And We’re Back: Live Theatre

Theatre gets the chance to perform for an audience after Covid

The cast of the fall show, Clue, during rehearsal.

The cast of the fall show, Clue, during rehearsal

Saige Joseph, Staff Writer

The sight of an empty theatre is something that’s sad to visualize. Stage lights off, seats empty, and backstage deserted. It looks wrong, out of place, and dreary. A theatre should be packed with eager audience members as they await to see a show. 

That is the backbone of theatre: A live audience. 

Ever since the beginning of the Coronavirus pandemic, live theatre has been severely impacted. Even though it is now coming back, things can not be the way they once were. 

From remote shows, to live streamed performances, and pre recorded acts, theatre has seen it all. Now that things are starting to look up, the question is: how will live theatre continue? 

Things are going to look different for a while, but that is just part of the process. Actors, directors, and tech have all had to deal with their fair share of frustrations throughout the pandemic, and even now, as theatre makes accommodations to get a live audience back. 

Even with all of the progress that is being made, the impact that COVID has had on theatre will be everlasting. The amount of dedication that it takes to be a part of live theatre is something that only few can fully comprehend. 

Not only is theatre at the high school impacted, but around the world. Just this past week, certain Broadway shows are making their comeback, for the first time since COVID hit. Live audiences are back, and actors, tech, and directors are finally given the chance to do what they love again. 

However, the media has not shed light on the people that have put time and effort into keeping the performing arts alive. 

Whether it is spending hours editing a video that would typically be a live performance, directing through a Google Meet, or learning to act virtually, each and every person involved in the production has had to adapt to the circumstances. 

Everyone learned something, positive or negative, and a thing or two could be taken away from COVID amongst theatre. Not only has the means of production changed since the pandemic, but so have the people. So how have people changed in theatre due to the pandemic?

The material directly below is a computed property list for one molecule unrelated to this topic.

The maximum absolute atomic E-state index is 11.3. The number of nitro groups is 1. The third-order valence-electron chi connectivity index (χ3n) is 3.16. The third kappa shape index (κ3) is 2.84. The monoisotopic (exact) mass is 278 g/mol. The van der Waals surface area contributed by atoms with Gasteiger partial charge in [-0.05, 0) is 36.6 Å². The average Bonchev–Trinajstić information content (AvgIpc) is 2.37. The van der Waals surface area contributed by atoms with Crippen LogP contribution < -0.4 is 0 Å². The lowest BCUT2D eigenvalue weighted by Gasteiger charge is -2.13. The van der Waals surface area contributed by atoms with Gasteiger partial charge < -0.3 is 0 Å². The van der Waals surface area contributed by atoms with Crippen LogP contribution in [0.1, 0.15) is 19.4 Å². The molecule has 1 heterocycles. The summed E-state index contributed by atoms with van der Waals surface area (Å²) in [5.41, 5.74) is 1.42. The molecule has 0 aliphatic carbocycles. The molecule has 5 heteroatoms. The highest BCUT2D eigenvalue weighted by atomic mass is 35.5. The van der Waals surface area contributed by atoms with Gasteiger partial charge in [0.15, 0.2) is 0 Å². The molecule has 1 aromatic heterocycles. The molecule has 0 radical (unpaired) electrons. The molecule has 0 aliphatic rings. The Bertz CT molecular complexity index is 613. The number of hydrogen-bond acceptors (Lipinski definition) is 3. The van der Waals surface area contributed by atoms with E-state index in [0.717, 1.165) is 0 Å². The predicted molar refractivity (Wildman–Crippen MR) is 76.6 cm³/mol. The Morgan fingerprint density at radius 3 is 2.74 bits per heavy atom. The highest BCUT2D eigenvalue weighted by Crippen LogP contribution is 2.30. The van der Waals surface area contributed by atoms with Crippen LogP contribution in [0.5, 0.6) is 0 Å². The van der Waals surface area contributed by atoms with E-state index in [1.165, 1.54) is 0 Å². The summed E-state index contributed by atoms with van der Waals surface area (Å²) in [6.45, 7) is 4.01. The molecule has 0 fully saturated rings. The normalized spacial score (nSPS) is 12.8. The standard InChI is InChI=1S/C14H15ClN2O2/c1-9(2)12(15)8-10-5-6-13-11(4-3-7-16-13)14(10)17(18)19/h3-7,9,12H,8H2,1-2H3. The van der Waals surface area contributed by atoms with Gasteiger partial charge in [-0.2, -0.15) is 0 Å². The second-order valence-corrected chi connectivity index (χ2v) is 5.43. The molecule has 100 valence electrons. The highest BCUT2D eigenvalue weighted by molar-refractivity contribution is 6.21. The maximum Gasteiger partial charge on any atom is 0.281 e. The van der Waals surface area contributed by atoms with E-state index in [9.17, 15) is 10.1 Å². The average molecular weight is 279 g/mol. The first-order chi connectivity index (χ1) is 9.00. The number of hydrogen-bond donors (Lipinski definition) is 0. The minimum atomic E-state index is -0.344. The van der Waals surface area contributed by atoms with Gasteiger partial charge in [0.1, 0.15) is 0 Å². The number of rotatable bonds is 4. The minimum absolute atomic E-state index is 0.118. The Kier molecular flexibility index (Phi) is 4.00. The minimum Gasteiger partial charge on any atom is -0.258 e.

Junior John Turelli has been an active member of the Theatre Department since his freshman year, participating in a variety of shows including online ones throughout the past year. 

“Having an audience and being on stage with people and not on a screen makes all the difference,” Turelli said. “Online theatre has taught me a lot of patience, and taught me to be cognizant when I am back in person of how valuable person to person acting is.”

Not only are actors severely impacted by COVID, but so is tech. They went from building sets and managing lighting, sound, and every cue there is in a show, to editing online performances and taking things digitally. 

“WiFi was definitely the biggest challenge. People’s WiFi cut out a lot during recording which was the hardest thing,” junior Vince Boberski said. “Recording something, you have so many chances to get it perfect, whereas live, you only get one chance, so we decided to use all those chances to get everything right.”

Furthermore, directors were also presented with the challenge of learning to put on a show in an online format. Community and ensemble is something that the cast of a show relies heavily on, so being stuck to a screen caused a major roadblock.

“It wasn’t the same,” said theatre director Mr. John Wanninger. “Normally at rehearsal if your scene isn’t on you’re backstage talking with people, bonding with them, making friends with them, laughing with other cast members, but instead you’re just sitting at home by yourself in a room.”

Tech crew as they work on the set for the fall show, Clue

As the director of both the frosh/soph show and the musical and last year, Wanninger got to witness when the students were first able to start to come back in for Spamalot rehearsals, saying it was “one of the best things” to see them all back in the same room. 

“It’s very heartening to watch kids be able to interact both on stage and off stage and rebuild that community that somewhat slipped away at the beginning of last year,” Mr. Wanninger said.